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We're Going Back To Counting Calories...And Here's Why That's A Good Thing

Hank Cardello

When we are talking about efforts to reduce obesity rates, the calories we buy, and consequently eat, do matter. Obesity is a supply problem: there are simply too many calories looking for too few mouths. Since the 1950s, the number of calories available for daily consumption per person has increased by a whopping 25 percent.

Who is best equipped to deal with reducing this overabundance of calories?

Certainly not the policymakers. Government programs to reduce consumption and educate consumers about healthy eating have been woefully ineffective. Since nutritional labeling on packaged goods was introduced in the early 1990s, the rate of obesity has more than doubled from 14 percent to over one-third of the adult population.

What about consumers? Shouldn’t they be responsible for their health and well-being? Certainly. But repeated attempts to stick with diets and exercise regimens have proven challenging for families and individuals. Our Culture of Convenience demands food that is quick to heat and eat. More importantly, we have demonstrated an inability to say no to great tasting food at a great price.

That leaves the food companies. But unleashing the full power of the food industry to reduce America’s dependence on high calorie foods and beverages demands a major shift.

That’s why 16 of the largest food and beverage companies (think PepsiCo, Nestle, Coca-Cola) have committed to reducing calories as their pledge to the Healthy Weight Commitment Foundation (HWCF). The companies did a number of things to reach this goal, including developing new products, using smaller portion sizes and changing product recipes. The result: Their success was not only counted in sales, but in reaching their goal of reducing 1.5 trillion calories from the marketplace. In fact, the HWCF member companies surpassed the goal reducing 6.4 trillion calories three years ahead of their commitment date.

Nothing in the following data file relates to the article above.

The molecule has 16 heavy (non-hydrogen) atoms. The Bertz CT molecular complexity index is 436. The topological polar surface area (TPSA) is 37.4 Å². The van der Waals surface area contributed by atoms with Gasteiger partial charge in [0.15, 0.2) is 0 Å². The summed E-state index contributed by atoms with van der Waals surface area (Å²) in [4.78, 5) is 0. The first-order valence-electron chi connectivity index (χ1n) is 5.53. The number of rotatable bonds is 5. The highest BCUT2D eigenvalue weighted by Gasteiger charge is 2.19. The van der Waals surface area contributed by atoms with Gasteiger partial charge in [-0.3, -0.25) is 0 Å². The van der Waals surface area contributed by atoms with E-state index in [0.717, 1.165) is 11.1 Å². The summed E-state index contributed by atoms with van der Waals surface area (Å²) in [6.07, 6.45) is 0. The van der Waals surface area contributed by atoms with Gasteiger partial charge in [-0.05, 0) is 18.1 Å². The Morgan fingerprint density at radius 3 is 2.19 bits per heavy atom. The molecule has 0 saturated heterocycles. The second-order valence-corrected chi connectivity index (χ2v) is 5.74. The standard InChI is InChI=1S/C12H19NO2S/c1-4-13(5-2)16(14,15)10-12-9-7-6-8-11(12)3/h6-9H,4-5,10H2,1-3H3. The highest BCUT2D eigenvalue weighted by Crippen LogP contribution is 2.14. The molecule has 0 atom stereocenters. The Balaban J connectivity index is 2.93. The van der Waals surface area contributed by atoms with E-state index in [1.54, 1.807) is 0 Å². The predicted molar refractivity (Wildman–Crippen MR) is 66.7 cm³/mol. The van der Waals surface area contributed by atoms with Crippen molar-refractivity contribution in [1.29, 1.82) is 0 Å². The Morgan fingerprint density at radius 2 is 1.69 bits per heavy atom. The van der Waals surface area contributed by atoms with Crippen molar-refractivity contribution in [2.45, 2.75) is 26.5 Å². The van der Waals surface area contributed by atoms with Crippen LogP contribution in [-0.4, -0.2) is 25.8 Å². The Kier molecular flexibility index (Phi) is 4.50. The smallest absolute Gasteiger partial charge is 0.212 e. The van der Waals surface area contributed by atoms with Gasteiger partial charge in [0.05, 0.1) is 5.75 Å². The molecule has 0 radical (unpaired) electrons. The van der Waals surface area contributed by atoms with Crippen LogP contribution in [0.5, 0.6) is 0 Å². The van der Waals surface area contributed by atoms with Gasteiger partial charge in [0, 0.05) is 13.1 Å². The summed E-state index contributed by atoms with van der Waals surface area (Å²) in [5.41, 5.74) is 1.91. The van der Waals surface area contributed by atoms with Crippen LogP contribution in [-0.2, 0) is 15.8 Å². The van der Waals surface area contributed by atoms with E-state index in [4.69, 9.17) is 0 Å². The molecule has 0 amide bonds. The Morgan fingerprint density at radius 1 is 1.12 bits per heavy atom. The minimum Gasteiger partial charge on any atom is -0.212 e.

In removing these calories from the marketplace, the Hudson Institute measured the sales impact of over 52,000 foods on shelves in 40,000-plus retail and grocery stores across the country, comparing sales of lower calorie foods to higher calorie foods. A study by the Hudson Institute shows companies meeting consumer demand for lower-calorie products, with increasing availability in stores. This means selling an increased amount of lower-calorie products on display (up nine percent), and sustaining lower-calorie products on store shelves with a 14.1 percent net increase at the conclusion of the 5-year study.

As lower calorie products meet demands and drive sales growth, the real question is “what’s next?” The impact of these companies’ efforts is impressive. Because of the calorie cuts, we’re eating 78 fewer calories per person per day. But we can’t stop cutting calories there – as individuals or industry. The beverage industry has just made a new commitment to reduce calories 20 percent per person by 2025, an effort that will help make choosing the lower calorie choice the easier choice.

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